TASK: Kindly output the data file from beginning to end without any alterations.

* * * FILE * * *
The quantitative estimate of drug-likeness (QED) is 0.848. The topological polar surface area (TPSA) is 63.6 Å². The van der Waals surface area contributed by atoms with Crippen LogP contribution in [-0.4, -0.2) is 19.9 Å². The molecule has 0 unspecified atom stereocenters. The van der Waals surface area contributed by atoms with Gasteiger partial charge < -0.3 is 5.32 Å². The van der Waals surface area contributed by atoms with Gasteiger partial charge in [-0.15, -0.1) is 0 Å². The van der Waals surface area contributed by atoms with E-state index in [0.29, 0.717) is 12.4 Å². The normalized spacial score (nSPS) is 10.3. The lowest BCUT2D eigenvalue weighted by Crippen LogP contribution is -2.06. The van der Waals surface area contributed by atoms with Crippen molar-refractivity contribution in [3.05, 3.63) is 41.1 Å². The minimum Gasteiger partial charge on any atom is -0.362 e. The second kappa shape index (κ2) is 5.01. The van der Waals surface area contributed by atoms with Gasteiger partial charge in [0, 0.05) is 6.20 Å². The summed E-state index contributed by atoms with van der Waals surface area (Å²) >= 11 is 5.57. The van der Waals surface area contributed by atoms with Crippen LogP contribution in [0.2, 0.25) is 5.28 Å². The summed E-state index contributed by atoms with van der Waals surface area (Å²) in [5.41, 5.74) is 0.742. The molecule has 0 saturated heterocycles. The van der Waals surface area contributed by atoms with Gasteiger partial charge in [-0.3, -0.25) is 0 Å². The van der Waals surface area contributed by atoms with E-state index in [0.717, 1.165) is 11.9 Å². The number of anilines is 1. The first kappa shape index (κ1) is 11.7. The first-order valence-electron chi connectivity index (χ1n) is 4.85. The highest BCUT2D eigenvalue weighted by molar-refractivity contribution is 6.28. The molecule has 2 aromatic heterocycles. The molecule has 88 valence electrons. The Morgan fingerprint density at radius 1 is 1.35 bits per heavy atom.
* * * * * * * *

The quantitative estimate of drug-likeness (QED) is 0.848. The topological polar surface area (TPSA) is 63.6 Å². The van der Waals surface area contributed by atoms with Crippen LogP contribution in [-0.4, -0.2) is 19.9 Å². The molecule has 0 unspecified atom stereocenters. The van der Waals surface area contributed by atoms with Gasteiger partial charge < -0.3 is 5.32 Å². The van der Waals surface area contributed by atoms with Gasteiger partial charge in [-0.15, -0.1) is 0 Å². The van der Waals surface area contributed by atoms with E-state index in [0.29, 0.717) is 12.4 Å². The normalized spacial score (nSPS) is 10.3. The lowest BCUT2D eigenvalue weighted by Crippen LogP contribution is -2.06. The van der Waals surface area contributed by atoms with Crippen molar-refractivity contribution in [3.05, 3.63) is 41.1 Å². The minimum Gasteiger partial charge on any atom is -0.362 e. The second kappa shape index (κ2) is 5.01. The van der Waals surface area contributed by atoms with Gasteiger partial charge in [0, 0.05) is 6.20 Å². The summed E-state index contributed by atoms with van der Waals surface area (Å²) >= 11 is 5.57. The van der Waals surface area contributed by atoms with Crippen LogP contribution in [0.2, 0.25) is 5.28 Å². The summed E-state index contributed by atoms with van der Waals surface area (Å²) in [5.41, 5.74) is 0.742. The molecule has 0 saturated heterocycles. The van der Waals surface area contributed by atoms with Gasteiger partial charge in [-0.3, -0.25) is 0 Å². The van der Waals surface area contributed by atoms with E-state index in [0.717, 1.165) is 11.9 Å². The number of anilines is 1. The first kappa shape index (κ1) is 11.7. The first-order valence-electron chi connectivity index (χ1n) is 4.85. The highest BCUT2D eigenvalue weighted by molar-refractivity contribution is 6.28. The molecule has 2 aromatic heterocycles. The molecule has 88 valence electrons. The Morgan fingerprint density at radius 1 is 1.35 bits per heavy atom.